Chain slack - Stromtrooper Forum : Suzuki V-Strom Motorcycle Forums
DL1000A - 2014-2016 DL1000A - 2014-2016 (L4-L6)

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post #1 of 47 Old 06-24-2016, 10:11 PM Thread Starter
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Chain slack

I've read this forum's posts on chain slack... but wanted to check a couple of things.
See in the owners manual the measurement of 20-30mm.
Did you all just rough guess, or measure to the midway point in the lower run of the chain from front sprocket to rear to pick the point you'd measure at? or what?

In the near future, I'm going to truss the swingarm up and pull the center sprocket hub, swingarm axle and rear sprocket hub into a straight line so i can get a good measurement of too tight, tight and good.... and then i'll just make my measuring stick so i can get the tension fast...

but i need to know what the factory book is shooting for and at what point in the chain run.

also...it appears they want just plain drop from the swingarm as the measurement, correct? or are do they want it tight and we're measuring deviation up and down from where it naturally hangs?

EDIT: well, found this article
http://www.vstrom.info/Smf/index.php/topic,10965.0.html
and he says they are measuring deviation from lowest point to highest point... good to know.

Last edited by Carphunter; 06-24-2016 at 10:19 PM.
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post #2 of 47 Old 06-24-2016, 10:33 PM
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With the rear wheel on the ground, two fingers worth of slack on top of the swing arm will get you pretty much spot on. Since the chain gets tighter as the suspension compresses, set it maybe a touch looser to account for the longer travel. I've found that using the top of the swing arm as a reference is much easier than trying to measure sag.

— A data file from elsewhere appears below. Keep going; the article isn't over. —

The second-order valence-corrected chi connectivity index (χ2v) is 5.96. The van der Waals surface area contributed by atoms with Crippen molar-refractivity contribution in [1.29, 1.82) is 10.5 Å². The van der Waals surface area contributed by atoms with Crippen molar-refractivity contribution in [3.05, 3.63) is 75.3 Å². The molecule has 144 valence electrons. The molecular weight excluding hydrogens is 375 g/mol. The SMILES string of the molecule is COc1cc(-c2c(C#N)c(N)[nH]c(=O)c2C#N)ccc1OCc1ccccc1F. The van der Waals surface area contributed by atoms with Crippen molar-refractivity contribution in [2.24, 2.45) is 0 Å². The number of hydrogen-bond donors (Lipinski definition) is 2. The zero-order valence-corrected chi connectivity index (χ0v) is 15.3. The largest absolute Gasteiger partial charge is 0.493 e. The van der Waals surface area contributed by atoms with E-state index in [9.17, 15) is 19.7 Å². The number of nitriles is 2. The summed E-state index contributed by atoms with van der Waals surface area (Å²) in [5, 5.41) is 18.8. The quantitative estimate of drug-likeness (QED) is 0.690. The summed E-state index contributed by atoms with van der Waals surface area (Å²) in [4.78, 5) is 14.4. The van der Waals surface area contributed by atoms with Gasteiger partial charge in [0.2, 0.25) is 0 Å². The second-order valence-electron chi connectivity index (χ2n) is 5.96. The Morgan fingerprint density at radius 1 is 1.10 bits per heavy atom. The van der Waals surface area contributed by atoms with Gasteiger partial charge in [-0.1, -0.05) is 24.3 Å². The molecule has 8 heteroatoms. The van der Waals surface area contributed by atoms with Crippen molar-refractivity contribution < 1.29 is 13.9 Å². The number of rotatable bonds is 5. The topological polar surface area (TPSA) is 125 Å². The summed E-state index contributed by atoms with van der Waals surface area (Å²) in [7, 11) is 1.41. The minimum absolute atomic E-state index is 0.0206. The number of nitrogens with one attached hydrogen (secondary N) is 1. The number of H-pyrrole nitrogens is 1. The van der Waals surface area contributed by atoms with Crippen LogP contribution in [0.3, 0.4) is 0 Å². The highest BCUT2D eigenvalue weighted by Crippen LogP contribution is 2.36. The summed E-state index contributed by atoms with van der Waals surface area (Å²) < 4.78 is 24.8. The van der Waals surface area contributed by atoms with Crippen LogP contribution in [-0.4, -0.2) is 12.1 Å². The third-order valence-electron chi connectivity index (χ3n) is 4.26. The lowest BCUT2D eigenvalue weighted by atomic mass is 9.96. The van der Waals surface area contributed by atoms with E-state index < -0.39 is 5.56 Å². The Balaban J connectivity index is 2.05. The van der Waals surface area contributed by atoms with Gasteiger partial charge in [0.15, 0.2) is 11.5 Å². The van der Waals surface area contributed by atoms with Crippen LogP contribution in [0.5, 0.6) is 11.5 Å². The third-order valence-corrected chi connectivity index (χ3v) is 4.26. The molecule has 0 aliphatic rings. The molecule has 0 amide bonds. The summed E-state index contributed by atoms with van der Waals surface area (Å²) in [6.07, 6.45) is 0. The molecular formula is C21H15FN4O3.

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post #3 of 47 Old 06-24-2016, 10:39 PM Thread Starter
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i'll give that a try.

like i said... i like to see what the factory is going for... but once i can get the swingarm totally in line on all axles/bolts, you can really nail down a good tight and loose mark on a measuring stick.
Made adjusting the chain on my xr super easy.
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post #4 of 47 Old 06-24-2016, 10:51 PM
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Hi Everyone; Here is what the High Quality Chain Manufacturers recommend,

Set the slack on your chain at 1.5 inches minimum with a target of 1.75 inches at the middle of the lower run of chain between your two sprockets with your bike upright and no rider on it.

The inch or so in the manuals is not correct and will prematurely wear out your Chain and Sprockets. In addition, Chain that is too tight is also very hard on all the related internal parts of your bike as well.

With the slack set correctly you will not need to be continually adjusting your chain trying to maintain the tension,

Enjoy the ride, and best regards,
Blair
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post #5 of 47 Old 06-25-2016, 12:08 AM
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Quote:
Originally Posted by Carphunter View Post